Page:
Whether you have computer draft software at the draft table doing projections for you or you have the old school pen and paper for tabulation, you probably have some sort of system to track projected stats of the players you draft and accumulate totals in each category to ensure that you are drafting a balanced team that will compete in all categories (unless you are punting). I don’t know about you, but I usually find it difficult to impossible to hit those targets. I’m always short somewhere and I have to decide where I want the holes to be. I’ll typically look at a few leagues from the previous year to see where I need to be to win each category; picking a sweet spot for the total I’m shooting for (i.e. I’m not going to worry about squeezing out 40 extra Home Runs just to obtain 1 or 2 more roto points. For offense I’ll usually just focus on HR’s and SB’s and hope that the Runs and RBI’s fall into place, trying to eliminate as much noise as possible so that I can focus on the draft itself. In any event have you ever wondered what percentage of those targets you have to obtain on draft day? There’s a full 26 weeks of FAAB to pick up replacements that will contribute. What should one expect from FAAB sources?
‘The Worst Russians Ever’ owned by Gregory Glukhovsky are currently in first place in my NFBC Main Event League. Breaking down their stats in the counting categories I discovered: Of their 70 Wins, 57 were drafted and 13 were from waivers (81.5%/18.5%). 999K’s – 798 drafted, 201 from waivers (80%/20%). 72 Saves – 36 drafted, 36 waivers (50%/50%). On the offensive side: 846 Runs – 824 drafted, 22 waivers (97.5%/2.5%). 242 HR’s – 235 drafted, 7 waivers (97%/3%). 789 RBI’s – 768 drafted, 21 waivers (97.5%/2.5%). 159 SB’s – 155 drafted, 4 waivers (97.5%/2.5%).
Simply amazing. To the surprise of no one the biggest waiver contribution was in the Saves category, but across the board over 97% of his offense was obtained on draft day. Of course, that doesn’t mean assets weren’t available on the waiver wire. He just didn’t need them! He’s had David Ortiz miss one month. Outside of that his entire draft has been a bastion of near perfect health. Drafting Mike Trout doesn’t hurt either. The Russians have simply dominated all offensive categories to the tune of 72 points out of a possible 75. It’s not as though they were risk averse, as their draft included Ryan Braun, Jose Reyes, Kendrys Morales, and Martin Prado among their first 11 picks. They didn’t ignore pitching early either, drafting Felix Hernandez in the 3rd, Yovani Gallardo in the 4th, and Jon Lester in the 6th round. It might be the highest scoring offense I’ve witnessed of any league I’ve been in.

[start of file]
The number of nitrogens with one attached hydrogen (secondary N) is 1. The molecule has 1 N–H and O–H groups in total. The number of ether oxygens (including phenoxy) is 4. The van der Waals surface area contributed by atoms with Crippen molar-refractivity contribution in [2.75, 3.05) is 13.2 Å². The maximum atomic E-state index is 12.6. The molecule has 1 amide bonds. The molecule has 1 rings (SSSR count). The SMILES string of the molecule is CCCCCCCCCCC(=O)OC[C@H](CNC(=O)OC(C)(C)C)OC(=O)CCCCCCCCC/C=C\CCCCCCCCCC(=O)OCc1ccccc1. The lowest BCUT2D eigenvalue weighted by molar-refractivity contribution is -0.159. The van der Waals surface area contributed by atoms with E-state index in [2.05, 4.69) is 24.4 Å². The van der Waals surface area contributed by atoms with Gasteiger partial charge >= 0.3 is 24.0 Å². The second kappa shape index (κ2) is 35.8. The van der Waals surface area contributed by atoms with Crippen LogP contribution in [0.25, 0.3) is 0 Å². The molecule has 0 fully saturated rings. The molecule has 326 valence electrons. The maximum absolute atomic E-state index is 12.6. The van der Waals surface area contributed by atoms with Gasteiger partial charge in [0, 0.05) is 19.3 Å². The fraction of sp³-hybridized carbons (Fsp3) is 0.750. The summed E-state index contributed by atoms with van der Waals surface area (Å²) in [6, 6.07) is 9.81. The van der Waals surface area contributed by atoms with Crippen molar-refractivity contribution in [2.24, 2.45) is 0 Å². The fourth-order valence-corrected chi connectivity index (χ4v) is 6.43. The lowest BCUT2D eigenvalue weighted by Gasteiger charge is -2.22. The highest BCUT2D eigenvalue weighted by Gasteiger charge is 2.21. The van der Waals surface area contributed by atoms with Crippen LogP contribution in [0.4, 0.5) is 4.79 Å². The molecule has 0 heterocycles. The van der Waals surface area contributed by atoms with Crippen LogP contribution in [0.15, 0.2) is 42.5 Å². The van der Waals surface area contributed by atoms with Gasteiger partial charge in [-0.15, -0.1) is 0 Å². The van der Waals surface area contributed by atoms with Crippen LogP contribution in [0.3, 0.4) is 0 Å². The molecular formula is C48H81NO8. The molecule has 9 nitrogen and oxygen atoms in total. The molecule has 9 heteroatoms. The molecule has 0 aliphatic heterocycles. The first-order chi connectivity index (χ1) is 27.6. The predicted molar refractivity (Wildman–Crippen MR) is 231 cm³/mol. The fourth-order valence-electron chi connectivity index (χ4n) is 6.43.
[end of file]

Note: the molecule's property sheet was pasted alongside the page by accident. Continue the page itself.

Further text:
The Pale King is in 2nd and his stats breakdown thusly: 789 Runs – 755 draft, 44 waivers (94.5%/5.5%). 185 HR’s – 172 draft, 13 waivers (93%/7%). 717 RBI’s – 667 drafted, 50 waivers (93%/7%). 140 SB’s – 140 drafted, 0 waivers (100%/0%). 86 Wins – 80 drafted, 6 waivers (93%/7%). 1074 K’s – 975 drafted, 99 waivers. 34 Saves – 10 drafted, 24 waivers (29.5%/70.5%). Astounding. It seems as though FAAB is always a significant part of all the teams I manage, good and bad. Maybe that’s because I’m constantly plagued by injuries. Maybe my drafting skills need some serious tweaking. Perhaps both! Over 93% of the entire offense is fueled by his draft and with the exception of Saves, over 90% of his pitching was in place back in March.
I’m not sure how they do it. I’ve been in hundreds of drafts and every one of them both categories and positions are sniped left and right. I have to decide whether to leave value on the table to chase statistical or positional balance, or take what the draft gives me and leave myself exposed (ending up with non competitive projections in certain categories, or being forced to start players that have part-time roles with their MLB clubs). Knowing whether or not it is realistic to expect help with FAAB over the course of the season is critical in making draft day decisions. Next week we’ll look at the flip side of the coin of what was presented here today.